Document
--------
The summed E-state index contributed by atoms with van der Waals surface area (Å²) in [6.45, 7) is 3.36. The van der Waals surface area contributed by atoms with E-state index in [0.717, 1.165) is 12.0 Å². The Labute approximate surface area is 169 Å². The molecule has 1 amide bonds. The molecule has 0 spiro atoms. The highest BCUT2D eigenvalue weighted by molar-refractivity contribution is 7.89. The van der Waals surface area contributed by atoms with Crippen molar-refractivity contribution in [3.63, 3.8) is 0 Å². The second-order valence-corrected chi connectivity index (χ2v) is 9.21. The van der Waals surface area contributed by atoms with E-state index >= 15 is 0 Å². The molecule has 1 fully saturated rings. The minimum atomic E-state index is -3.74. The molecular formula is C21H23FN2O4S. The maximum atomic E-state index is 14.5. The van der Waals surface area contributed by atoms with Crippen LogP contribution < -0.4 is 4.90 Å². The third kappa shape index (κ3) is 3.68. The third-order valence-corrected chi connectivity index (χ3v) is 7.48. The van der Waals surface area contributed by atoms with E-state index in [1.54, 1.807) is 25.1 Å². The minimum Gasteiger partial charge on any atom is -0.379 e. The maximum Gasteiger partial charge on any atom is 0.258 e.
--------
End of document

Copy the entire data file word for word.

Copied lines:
The summed E-state index contributed by atoms with van der Waals surface area (Å²) in [6.45, 7) is 3.36. The van der Waals surface area contributed by atoms with E-state index in [0.717, 1.165) is 12.0 Å². The Labute approximate surface area is 169 Å². The molecule has 1 amide bonds. The molecule has 0 spiro atoms. The highest BCUT2D eigenvalue weighted by molar-refractivity contribution is 7.89. The van der Waals surface area contributed by atoms with Crippen molar-refractivity contribution in [3.63, 3.8) is 0 Å². The second-order valence-corrected chi connectivity index (χ2v) is 9.21. The van der Waals surface area contributed by atoms with E-state index >= 15 is 0 Å². The molecule has 1 fully saturated rings. The minimum atomic E-state index is -3.74. The molecular formula is C21H23FN2O4S. The maximum atomic E-state index is 14.5. The van der Waals surface area contributed by atoms with Crippen LogP contribution < -0.4 is 4.90 Å². The third kappa shape index (κ3) is 3.68. The third-order valence-corrected chi connectivity index (χ3v) is 7.48. The van der Waals surface area contributed by atoms with E-state index in [1.54, 1.807) is 25.1 Å². The minimum Gasteiger partial charge on any atom is -0.379 e. The maximum Gasteiger partial charge on any atom is 0.258 e.